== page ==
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A plastic surgeon performing liposuction surgery
|Synonyms||Lipoplasty, fat modeling, liposculpture, suction lipectomy, suction-assisted fat removal, lipo|
Liposuction, or simply lipo, is a type of cosmetic surgery that removes fat from the human body in an attempt to change its shape. Evidence does not support an effect on weight beyond a couple of months and it does not appear to affect obesity related problems. In the United States it is the most commonly done cosmetic surgery.
The procedure may be performed under general, regional, or local anesthesia. It then involves using a cannula and negative pressure to suck out fat. It is believed to work best on people with a normal weight and good skin elasticity.
While the suctioned fat cells are permanently gone, after a few months overall body fat generally return to the same level as before treatment. This is despite maintaining the previous diet and exercise regimen. While the fat returned somewhat to the treated area, most of the increased fat occurred in the abdominal area. Visceral fat - the fat surrounding the internal organs - increased, and this condition has been linked to life-shortening diseases such as diabetes, stroke, and heart attack.
Liposuction is generally used in an attempt to change the body's shape. Weight loss from liposuction appears to be of a short term nature with little long term effect. After a few months fat typically returns and redistributes. Liposuction does not help obesity related metabolic disorders like insulin resistance. It can also be used to remove excess fat in the chronic medical condition lymphedema.
There is a spectrum of complications that may occur due to any liposuction—risk is increased when treated areas cover a greater percentage of the body, incisions are numerous, a large amount of tissue is removed, and concurrent surgeries are done at the same time.
Some side effects and complications include but are not limited to the following:
In general, fat is removed via a cannula (a hollow tube) and aspirator (a suction device). Liposuction techniques can be categorized by the amount of fluid injection and by the mechanism in which the cannula works.
Ultrasound-assisted liposuction techniques used in the 1980s and 1990s were associated with cases of tissue damage, usually from excessive exposure to ultrasound energy. Third-generation UAL devices address this problem by using pulsed energy delivery and a specialized probe that allows physicians to safely remove excess fat.
Doctors disagree on the issues of scarring with not suturing versus resolution of the swelling allowed by leaving the wounds open to drain fluid. Since the incisions are small, and the amount of fluid that must drain out is large, some surgeons opt to leave the incisions open, while others suture them only partially, leaving space for the fluid to drain out.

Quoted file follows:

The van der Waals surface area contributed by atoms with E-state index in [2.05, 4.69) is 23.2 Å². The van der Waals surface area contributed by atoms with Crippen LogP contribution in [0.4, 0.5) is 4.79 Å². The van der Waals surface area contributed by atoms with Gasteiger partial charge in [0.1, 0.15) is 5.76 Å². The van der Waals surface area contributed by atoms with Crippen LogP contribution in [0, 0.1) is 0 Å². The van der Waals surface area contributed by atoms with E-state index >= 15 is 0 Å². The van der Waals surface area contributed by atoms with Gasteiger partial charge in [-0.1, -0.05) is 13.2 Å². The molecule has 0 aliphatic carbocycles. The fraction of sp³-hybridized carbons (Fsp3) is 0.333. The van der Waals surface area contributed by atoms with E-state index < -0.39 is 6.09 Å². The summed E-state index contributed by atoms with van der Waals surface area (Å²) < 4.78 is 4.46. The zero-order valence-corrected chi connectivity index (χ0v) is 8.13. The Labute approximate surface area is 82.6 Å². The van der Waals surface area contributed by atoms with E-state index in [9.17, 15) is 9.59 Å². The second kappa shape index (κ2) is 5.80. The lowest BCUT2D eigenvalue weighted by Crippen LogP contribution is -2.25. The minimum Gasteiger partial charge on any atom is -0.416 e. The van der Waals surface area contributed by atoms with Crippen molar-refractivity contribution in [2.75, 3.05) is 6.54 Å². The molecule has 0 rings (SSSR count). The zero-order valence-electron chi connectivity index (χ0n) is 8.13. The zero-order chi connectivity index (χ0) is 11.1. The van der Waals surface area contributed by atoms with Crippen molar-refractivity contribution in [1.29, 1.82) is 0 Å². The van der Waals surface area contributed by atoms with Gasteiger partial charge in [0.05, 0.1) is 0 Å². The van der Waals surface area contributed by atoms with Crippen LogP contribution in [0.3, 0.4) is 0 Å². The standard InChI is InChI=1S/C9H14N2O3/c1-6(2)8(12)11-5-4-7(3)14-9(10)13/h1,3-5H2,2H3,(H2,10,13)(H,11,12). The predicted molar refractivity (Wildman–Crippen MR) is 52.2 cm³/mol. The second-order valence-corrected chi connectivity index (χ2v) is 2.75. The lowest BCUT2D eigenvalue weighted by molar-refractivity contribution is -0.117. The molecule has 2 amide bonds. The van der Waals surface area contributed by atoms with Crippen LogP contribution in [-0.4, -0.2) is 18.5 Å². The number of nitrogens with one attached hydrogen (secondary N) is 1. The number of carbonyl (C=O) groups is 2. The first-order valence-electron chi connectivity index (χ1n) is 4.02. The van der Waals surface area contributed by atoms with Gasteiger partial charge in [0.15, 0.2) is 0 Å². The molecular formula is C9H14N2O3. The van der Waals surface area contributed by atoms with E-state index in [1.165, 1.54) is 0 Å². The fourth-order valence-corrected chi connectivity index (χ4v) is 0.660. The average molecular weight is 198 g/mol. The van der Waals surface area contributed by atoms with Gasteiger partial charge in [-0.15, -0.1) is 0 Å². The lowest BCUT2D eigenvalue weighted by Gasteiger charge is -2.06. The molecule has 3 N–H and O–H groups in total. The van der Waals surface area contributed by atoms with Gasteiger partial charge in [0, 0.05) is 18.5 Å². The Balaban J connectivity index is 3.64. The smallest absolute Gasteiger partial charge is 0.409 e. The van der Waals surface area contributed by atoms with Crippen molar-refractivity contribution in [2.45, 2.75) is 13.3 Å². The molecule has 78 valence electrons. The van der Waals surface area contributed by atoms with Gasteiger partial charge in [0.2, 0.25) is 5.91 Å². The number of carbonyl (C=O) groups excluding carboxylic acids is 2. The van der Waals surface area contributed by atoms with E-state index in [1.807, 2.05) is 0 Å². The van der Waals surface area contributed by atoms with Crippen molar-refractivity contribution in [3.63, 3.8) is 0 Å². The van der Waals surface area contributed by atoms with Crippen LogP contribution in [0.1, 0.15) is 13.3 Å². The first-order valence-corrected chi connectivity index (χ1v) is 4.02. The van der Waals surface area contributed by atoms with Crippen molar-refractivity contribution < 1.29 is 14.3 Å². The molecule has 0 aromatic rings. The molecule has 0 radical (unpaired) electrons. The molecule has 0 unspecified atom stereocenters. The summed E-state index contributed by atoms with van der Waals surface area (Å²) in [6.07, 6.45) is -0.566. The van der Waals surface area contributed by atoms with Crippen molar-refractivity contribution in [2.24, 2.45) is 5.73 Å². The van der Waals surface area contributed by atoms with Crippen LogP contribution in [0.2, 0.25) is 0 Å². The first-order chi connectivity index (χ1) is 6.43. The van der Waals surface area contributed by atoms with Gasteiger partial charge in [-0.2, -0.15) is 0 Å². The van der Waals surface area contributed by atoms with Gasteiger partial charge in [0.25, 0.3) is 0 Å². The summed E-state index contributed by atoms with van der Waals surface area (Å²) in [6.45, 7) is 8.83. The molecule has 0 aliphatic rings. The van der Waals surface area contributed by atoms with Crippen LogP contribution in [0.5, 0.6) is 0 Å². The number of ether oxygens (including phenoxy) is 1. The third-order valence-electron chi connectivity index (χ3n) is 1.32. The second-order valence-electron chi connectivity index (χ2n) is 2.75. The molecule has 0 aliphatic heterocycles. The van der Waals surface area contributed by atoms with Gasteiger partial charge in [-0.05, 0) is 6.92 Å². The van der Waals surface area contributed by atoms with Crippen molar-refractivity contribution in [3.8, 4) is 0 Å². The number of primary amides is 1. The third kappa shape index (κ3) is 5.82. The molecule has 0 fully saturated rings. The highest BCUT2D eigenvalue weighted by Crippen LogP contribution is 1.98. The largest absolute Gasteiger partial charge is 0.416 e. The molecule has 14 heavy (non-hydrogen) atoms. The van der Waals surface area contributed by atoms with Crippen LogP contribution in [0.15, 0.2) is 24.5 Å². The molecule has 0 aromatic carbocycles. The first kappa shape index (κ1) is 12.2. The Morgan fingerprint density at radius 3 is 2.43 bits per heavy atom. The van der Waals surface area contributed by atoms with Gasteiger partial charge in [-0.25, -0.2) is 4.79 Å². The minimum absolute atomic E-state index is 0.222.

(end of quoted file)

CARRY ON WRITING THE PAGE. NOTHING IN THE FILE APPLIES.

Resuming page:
Relatively modern techniques for body contouring and removal of fat were first performed by a French surgeon, Charles Dujarier but a 1926 case that resulted in the amputation of the leg of a French dancer due to excessive tissue removal and too-tight suturing set back interest in body contouring for decades.
Liposuction evolved from work in the late 1960s from surgeons in Europe using techniques to cut away fat, which were limited to regions without many blood vessels due to the amount of bleeding the technique caused. In the mid-1970s Arpad and Giorgio Fischer created the technique of using a blunt cannula linked to suction; they used it only to remove fat on the outer thighs. Illouz and Fournier extended the Fischers' work to the whole body, which they were able to use by using different sized cannulae. Illouz later developed the "wet" technique in which the fat tissue was injected with saline and hyaluronidase, which helped dissolve tissue holding the fat, prior to suctioning. Lidocaine was also added as a local anesthetic. Fournier also advocated using compression after the operation, and travelled and lectured to spread the technique. The Europeans had performed the procedures under general anesthesia; in the 1980s American dermatologists pioneered techniques allowing only local anesthetics to be used. Jeffrey Klein published a method that became known as "tumescent" in which a large volume of very dilute lidocaine, along with epinephrine to help control bleeding via vasoconstriction, and sodium bicarbonate as a buffering agent.
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